Mele-Ane Havea on Bryan Stevenson
The US has the highest incarceration rate in the world.
One out of three black men aged 18 to 30 is in prison, on probation or parole. The US is the only country in the world that has life imprisonment without parole for minors.
For every nine people who have been executed, one is later found to be innocent.
Bryan Stevenson refers to these statistics when he speaks. It’s a reality that has driven him to devote almost 30 years to working with people on death row. At the time of our conversation, I am halfway through his book Just Mercy: A Story of Justice and Redemption. The pages contain story after story of injustice and I am filled with frustration and confusion. How can this be happening? What is wrong with the justice system? How can the colour of a person’s skin still determine their opportunities (or lack thereof)? I expected Bryan to be similarly frustrated—he’s faced this on a daily basis for almost three decades. Instead I find the opposite. He is a quietly spoken, thoughtful man who listens as intently as he speaks and whose presence is immediately calming. And, more than anything, he is hopeful.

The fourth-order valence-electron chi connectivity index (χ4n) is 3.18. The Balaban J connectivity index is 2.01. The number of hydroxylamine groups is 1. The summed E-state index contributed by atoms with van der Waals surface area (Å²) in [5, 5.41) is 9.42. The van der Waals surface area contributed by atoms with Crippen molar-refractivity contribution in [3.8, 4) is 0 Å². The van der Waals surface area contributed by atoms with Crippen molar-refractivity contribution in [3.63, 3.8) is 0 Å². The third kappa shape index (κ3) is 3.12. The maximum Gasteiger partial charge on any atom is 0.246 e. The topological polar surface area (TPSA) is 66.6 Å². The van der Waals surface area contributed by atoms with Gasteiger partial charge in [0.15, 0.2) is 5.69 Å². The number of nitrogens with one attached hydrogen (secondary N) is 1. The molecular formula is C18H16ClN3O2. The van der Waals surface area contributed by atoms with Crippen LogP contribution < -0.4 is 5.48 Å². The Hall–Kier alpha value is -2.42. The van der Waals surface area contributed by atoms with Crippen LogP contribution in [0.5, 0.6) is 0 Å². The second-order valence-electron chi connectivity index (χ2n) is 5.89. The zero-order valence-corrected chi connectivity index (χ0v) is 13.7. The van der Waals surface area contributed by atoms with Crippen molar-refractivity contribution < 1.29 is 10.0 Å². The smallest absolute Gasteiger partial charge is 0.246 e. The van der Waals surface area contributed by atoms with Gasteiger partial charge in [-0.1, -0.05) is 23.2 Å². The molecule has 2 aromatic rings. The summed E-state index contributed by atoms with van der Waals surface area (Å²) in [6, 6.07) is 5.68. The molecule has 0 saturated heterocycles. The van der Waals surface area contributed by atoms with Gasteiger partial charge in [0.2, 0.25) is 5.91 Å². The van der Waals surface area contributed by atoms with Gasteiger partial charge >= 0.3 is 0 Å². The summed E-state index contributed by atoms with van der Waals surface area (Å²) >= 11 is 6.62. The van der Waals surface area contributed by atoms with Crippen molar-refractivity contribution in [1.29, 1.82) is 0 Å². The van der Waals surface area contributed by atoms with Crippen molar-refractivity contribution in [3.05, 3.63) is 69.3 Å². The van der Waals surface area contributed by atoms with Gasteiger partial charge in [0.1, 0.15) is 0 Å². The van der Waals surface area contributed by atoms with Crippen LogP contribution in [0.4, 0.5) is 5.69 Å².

We meet during the Perth Writers Festival at the University of Western Australia and sit in the Sunken Gardens, a natural amphitheatre that I am told has been the stage for many Shakespearean dramas. It seems fitting to be in this quiet enclave with Bryan whose work and life have explored the truth of our human drama: the darkness of the soul and our capacity for redemption. He first came face-to-face with this as a law student volunteering at a legal aid clinic, where he met people who were imprisoned and on death row. He maintains that he has never met someone beyond redemption, beyond hope—a belief that inspired him to set up the Equal Justice Initiative, an organisation that fights to improve a system in which, he says, “It is better to be rich and guilty than poor and innocent. Wealth, not culpability, shapes outcomes.”
Wherever you are, be it in the States or Australia, Bryan’s message is deeply moving. I tear up almost every time I hear or read one of his stories. It goes to a place in all of us, to our capacity to be just, to act with compassion and kindness, and to truly believe that others also have the ability to do the same. Sometimes it seems too hard, too overwhelming and then other times—like when I spoke to Bryan—I believe it is possible.